Dengue Fever

Dengue fever is a disease caused by a virus carried by mosquitoes. These mosquitoes then transmit the virus to humans.

Symptoms of Dengue fever
Symptoms, which usually begin four to six days after infection and last for up to 10 days, may include:

  • Sudden high fever
  • Severe headache
  • Pain behind the eyes
  • Severe joint and muscle pain
  • Fatigue
  • Nausea
  • Vomiting
  • Skin rash, which appears two to five days after the onset of fever
  • Mild bleeding (such as nose bleed, bleeding gums, or easy bruising)

To protect yourself:

  • Stay away from heavily populated residential areas, if possible.
  • Use mosquito repellents, even indoors.
  • When outdoors, wear long-sleeved shirts and long pants tucked into socks.
  • When indoors, use air conditioning if available.
  • Make sure window and door screens are secure and free of holes. If sleeping areas are not screened or air conditioned, use mosquito nets.
  • If you have symptoms of dengue, speak to your doctor.
  • To reduce the mosquito population, get rid of places where mosquitoes can breed. These include old tires, cans, or flower pots that collect rain. Regularly change the water in outdoor bird baths and pets’ water dishes.
  • If someone in your home gets dengue fever, be especially vigilant about efforts to protect yourself and other family members from mosquitoes. Mosquitoes that bite the infected family member could spread the infection to others in your home.

Symptoms of heat stroke
Body temperature rises above 40°C. But fainting may be the first sign.

  • Throbbing headache
  • Dizziness and light-headedness
  • Lack of sweating despite the heat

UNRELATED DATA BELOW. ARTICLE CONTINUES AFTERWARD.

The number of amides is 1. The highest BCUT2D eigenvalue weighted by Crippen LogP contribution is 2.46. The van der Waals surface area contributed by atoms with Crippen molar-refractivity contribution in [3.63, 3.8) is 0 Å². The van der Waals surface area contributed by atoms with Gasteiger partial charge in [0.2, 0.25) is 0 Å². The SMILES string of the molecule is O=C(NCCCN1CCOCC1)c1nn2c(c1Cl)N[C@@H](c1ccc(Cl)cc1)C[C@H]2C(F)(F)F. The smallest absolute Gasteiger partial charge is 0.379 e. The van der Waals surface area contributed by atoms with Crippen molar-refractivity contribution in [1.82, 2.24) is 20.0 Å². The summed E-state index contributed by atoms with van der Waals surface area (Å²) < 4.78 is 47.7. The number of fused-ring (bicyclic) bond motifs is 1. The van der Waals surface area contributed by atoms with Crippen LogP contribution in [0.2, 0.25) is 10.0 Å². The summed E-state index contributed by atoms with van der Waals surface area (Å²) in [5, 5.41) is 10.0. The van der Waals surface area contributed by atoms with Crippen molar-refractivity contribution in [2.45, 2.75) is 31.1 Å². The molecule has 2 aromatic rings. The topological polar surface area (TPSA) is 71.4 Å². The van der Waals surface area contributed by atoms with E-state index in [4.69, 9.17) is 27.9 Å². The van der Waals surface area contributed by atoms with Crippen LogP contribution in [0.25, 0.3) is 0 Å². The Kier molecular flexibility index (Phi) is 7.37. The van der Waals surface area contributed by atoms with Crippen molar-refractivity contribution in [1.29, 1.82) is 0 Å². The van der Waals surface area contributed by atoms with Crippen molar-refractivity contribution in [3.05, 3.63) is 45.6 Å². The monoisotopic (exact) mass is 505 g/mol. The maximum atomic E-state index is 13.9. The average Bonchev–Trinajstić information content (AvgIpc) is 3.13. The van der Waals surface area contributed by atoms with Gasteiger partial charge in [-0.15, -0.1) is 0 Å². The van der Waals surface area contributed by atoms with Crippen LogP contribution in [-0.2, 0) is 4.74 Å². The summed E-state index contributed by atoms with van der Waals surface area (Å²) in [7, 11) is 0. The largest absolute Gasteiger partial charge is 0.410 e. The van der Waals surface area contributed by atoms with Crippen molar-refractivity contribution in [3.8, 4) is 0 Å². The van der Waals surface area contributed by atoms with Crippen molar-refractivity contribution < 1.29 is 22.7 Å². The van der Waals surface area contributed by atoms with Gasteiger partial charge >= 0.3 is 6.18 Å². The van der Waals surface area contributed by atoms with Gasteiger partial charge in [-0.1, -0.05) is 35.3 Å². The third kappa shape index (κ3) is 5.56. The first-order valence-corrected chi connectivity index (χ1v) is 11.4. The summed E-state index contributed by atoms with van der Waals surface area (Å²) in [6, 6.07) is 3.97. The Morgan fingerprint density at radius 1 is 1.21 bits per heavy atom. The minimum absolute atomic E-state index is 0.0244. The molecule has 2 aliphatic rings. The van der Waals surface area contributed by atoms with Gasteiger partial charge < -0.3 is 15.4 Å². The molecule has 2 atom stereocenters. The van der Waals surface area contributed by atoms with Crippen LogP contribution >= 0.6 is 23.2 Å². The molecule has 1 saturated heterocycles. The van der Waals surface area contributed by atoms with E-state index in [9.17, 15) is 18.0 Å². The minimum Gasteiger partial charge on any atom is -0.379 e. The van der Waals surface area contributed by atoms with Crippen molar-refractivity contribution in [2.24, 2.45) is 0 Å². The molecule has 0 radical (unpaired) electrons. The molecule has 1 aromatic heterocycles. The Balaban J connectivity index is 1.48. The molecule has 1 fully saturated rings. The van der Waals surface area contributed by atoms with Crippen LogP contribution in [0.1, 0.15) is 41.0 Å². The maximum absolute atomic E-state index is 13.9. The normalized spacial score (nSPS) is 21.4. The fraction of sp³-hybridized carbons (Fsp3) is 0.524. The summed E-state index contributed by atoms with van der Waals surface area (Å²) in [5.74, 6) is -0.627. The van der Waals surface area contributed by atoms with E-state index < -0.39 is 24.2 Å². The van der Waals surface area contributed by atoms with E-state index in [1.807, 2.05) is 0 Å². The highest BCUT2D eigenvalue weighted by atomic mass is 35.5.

• Red, hot, and dry skin
  • Muscle weakness or cramps
  • Nausea and vomiting
  • Rapid heartbeat, which may be either strong or weak
  • Rapid, shallow breathing
  • Behaviour changes such as confusion, disorientation, or staggering
  • Seizures
  • Unconsciousness


To Protect Yourself
When the heat index is high, it’s best to stay in an air-conditioned environment. If you must go outdoors, you can prevent heat stroke by taking these steps:

  • Wear lightweight, light-coloured, loose-fitting clothing, and a wide-rimmed hat
  • Use a sunscreen with a sun protection factor (SPF) of 30 or more.
  • Drink extra fluids. To prevent dehydration, it’s generally recommended to drink at least eight glasses of water, fruit juice, or vegetable juice per day.
  • Reschedule or cancel outdoor activity. If possible, shift your outdoor times to the coolest times of the day, either early morning or after sunset.

Heat Stroke

Heatstroke is where the body is no longer able to cool itself and his/her body temperature becomes dangerously high

Haze in Malaysia

The dominant factor that contributes to the haze problem is the burning of forests on a large scale. The weather conditions in the tropical rain forests are too hot so can cause plants to burn by itself due to the rising of temperature. This happens because of the phenomenon of the global warming on this earth.

Air Pollution Index (API)
The air quality in Malaysia is reported as the Air Pollution Index (API).

This scale below shows the health classifications used by the Malaysian government.

0-50 Good
51-100 Moderate
101-200 Unhealthy
201-300 Very Unhealthy
301 Hazardous

If the API exceeds 500, a state of emergency is declared in the reporting area.

Action during Haze

  • Reduce outdoor physical activity.
  • Try to stay inside the building or house. If need to be outside, it is advisable to wear a mask.
  • Make sure the air inside the house or building is clean. Avoid sources of indoor pollution such as cigarette smoke.
  • Drink a lot of water.
  • Wash hands and face thoroughly after attending events outside.


Effect of haze to health

  • Cough, Flu
  • Inflammation of lungs.
  • Asthma attacks
  • Sore throat
  • Eye pain
  • Complication of heart
  • Eczema and others.